It is true that WFRP is gaining acceptance among Delaware producers of fresh produce and other non-insurable commodities. However, as WFRP is being more closely analyzed by Delaware farmers, it becoming more attractive as a possible enhancement to their current coverage choices for insurable crops. One of the reasons is the fact that the WFRP revenue coverage calculation for 2018 starts with a simple average of approved revenue for the years 2012-16.

The 2012 marketing year average price (MYA) for corn in Delaware is published by NASS as $7.55 and $14.40 for soybeans. For 2013, the MYA for corn was $4.94 and $12.40 for soybeans. Producers of processing vegetables will remember similarly higher contract prices in that time frame as well. Depending on yield, it is possible that a Delaware producer of grains and/or processing vegetables may have realized fifty percent higher gross income in 2012 as in 2016. With the five years 2012-2016 in the revenue data base, the WFRP coverage options may be very attractive. In addition, WFRP premiums tend to be considerably less expensive.

As with all crop insurance policies, WFRP can only be obtained from a crop insurance agent. The UD Extension/USDA Crop Insurance Education Partnership can provide producers detailed WFRP information and pre-calculations for their own farm as preparation for discussion with an agent. Contact Don Clifton at Decrophelp@gmail.com or (302) 242-8806.

NEW Guess the Pest Challenge for 2018

Bill Cissel, Extension Agent – Integrated Pest Management; bcissel@udel.edu

Test your pest management knowledge by clicking on the GUESS THE PEST logo and submitting your best guess. For the 2018 season, we will have an “end of season” raffle for a $100 gift card. Each week, one lucky winner will also be selected for a prize and have their name entered not once but five times into the end of season raffle.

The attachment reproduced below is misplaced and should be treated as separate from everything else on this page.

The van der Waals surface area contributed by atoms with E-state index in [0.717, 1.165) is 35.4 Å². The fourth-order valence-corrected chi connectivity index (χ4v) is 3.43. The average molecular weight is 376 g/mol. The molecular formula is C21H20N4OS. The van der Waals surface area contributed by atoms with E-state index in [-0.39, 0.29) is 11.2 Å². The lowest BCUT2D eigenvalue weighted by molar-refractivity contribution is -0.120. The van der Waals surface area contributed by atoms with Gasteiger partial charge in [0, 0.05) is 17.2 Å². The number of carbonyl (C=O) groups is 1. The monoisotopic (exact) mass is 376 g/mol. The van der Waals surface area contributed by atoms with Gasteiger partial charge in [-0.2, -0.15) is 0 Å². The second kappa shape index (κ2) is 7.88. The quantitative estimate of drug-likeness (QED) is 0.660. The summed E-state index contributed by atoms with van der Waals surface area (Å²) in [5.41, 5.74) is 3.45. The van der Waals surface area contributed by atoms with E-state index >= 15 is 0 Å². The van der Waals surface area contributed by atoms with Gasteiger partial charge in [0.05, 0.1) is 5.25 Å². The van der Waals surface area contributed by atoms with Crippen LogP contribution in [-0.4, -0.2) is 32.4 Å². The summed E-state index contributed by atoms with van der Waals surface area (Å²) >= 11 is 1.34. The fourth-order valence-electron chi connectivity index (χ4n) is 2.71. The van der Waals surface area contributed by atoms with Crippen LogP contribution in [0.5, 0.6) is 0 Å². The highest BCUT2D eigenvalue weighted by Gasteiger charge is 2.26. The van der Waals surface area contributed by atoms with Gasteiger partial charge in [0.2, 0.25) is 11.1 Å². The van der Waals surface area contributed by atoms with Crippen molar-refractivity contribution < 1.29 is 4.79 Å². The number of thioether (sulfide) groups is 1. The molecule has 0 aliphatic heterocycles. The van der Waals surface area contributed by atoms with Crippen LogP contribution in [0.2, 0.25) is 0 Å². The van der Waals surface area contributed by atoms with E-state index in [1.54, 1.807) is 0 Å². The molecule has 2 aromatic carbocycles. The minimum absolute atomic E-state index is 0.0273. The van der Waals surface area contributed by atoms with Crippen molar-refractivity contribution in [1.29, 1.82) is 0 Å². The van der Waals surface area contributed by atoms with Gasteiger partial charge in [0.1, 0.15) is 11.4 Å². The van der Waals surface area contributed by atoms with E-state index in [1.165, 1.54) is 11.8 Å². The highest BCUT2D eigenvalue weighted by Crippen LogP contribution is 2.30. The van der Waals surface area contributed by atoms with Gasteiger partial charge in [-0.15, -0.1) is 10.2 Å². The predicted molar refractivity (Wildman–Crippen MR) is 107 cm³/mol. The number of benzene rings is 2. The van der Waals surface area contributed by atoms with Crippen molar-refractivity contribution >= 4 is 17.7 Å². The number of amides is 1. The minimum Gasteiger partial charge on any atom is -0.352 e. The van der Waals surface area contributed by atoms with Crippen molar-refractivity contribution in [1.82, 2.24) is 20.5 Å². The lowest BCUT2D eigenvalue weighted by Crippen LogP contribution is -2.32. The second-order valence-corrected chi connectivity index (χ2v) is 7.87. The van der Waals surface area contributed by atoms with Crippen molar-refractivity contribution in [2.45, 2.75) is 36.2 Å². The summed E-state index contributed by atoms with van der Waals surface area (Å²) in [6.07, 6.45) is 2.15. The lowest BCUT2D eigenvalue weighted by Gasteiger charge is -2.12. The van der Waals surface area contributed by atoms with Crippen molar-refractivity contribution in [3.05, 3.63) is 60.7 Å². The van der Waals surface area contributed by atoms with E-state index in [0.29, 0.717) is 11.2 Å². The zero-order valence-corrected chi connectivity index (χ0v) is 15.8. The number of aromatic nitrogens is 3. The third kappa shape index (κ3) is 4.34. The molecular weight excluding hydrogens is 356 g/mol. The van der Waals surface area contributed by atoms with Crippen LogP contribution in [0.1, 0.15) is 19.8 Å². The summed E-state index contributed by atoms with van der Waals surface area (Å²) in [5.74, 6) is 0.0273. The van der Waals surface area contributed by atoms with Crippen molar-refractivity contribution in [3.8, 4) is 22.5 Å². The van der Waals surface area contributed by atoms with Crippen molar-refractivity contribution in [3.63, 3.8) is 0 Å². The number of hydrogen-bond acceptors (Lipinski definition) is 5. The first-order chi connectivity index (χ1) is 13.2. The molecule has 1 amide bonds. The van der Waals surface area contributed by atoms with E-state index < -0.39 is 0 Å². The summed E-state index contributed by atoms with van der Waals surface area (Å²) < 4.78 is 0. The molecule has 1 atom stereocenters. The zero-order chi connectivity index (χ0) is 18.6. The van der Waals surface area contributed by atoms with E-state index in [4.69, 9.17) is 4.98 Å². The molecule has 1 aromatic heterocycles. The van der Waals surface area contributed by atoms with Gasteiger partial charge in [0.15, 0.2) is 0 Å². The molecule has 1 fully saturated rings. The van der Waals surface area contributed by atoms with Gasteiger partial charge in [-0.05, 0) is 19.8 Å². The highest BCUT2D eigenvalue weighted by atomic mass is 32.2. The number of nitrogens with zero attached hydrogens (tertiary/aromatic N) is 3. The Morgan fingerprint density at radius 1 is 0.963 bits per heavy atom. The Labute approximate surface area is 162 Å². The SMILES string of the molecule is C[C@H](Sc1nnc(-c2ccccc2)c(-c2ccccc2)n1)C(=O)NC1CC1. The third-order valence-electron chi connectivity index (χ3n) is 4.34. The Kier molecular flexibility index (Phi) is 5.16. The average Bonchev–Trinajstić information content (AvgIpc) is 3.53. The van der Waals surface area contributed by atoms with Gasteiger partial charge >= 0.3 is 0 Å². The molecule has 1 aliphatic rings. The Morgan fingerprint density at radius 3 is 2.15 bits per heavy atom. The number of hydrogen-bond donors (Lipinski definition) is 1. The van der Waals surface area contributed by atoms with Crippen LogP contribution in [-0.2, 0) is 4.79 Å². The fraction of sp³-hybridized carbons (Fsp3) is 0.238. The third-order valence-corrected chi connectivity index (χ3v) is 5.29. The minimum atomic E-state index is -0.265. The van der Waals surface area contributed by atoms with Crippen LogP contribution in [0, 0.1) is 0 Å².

This week, one lucky participant will also win A Farmer’s Guide To Corn Diseases ($29.95 value).

You can’t win if you don’t play!

 Guess the Pest Week #1

Guess the Pest! What is this insect?

Spring Nitrogen on Pastures

Jarrod O. Miller, Extension Agronomist, jarrod@udel.edu and Amy Shober, Extension Nutrient Management and Environmental Quality Specialist; ashober@udel.edu

A spring application of nitrogen (N) will help promote pasture growth, particularly if you find yourself lacking in hay reserves. With cooler temperatures remaining, applications of granular or liquid fertilizers are recommended over manures, because soil microbes are needed to release N from manure; microbes prefer warmer temperatures.

As your pastures greenup with warmer weather, you may be anxious to let your animals out to graze. But be patient. Walk pastures and observe greenup and grass height prior to any fertilizer applications or releasing animals to graze. There are potential animal health issues associated with excessive spring growth due to N applications. For example, grass tetany often occurs in the spring, where exacerbated levels of K in forages may cause low Mg uptake. Also, make sure your grasses are at least 4 inches tall before grazing to ensure adequate growth during and after grazing.

Winter Grain Mite in Small Grains

David Owens, Extension Entomologist, owensd@udel.edu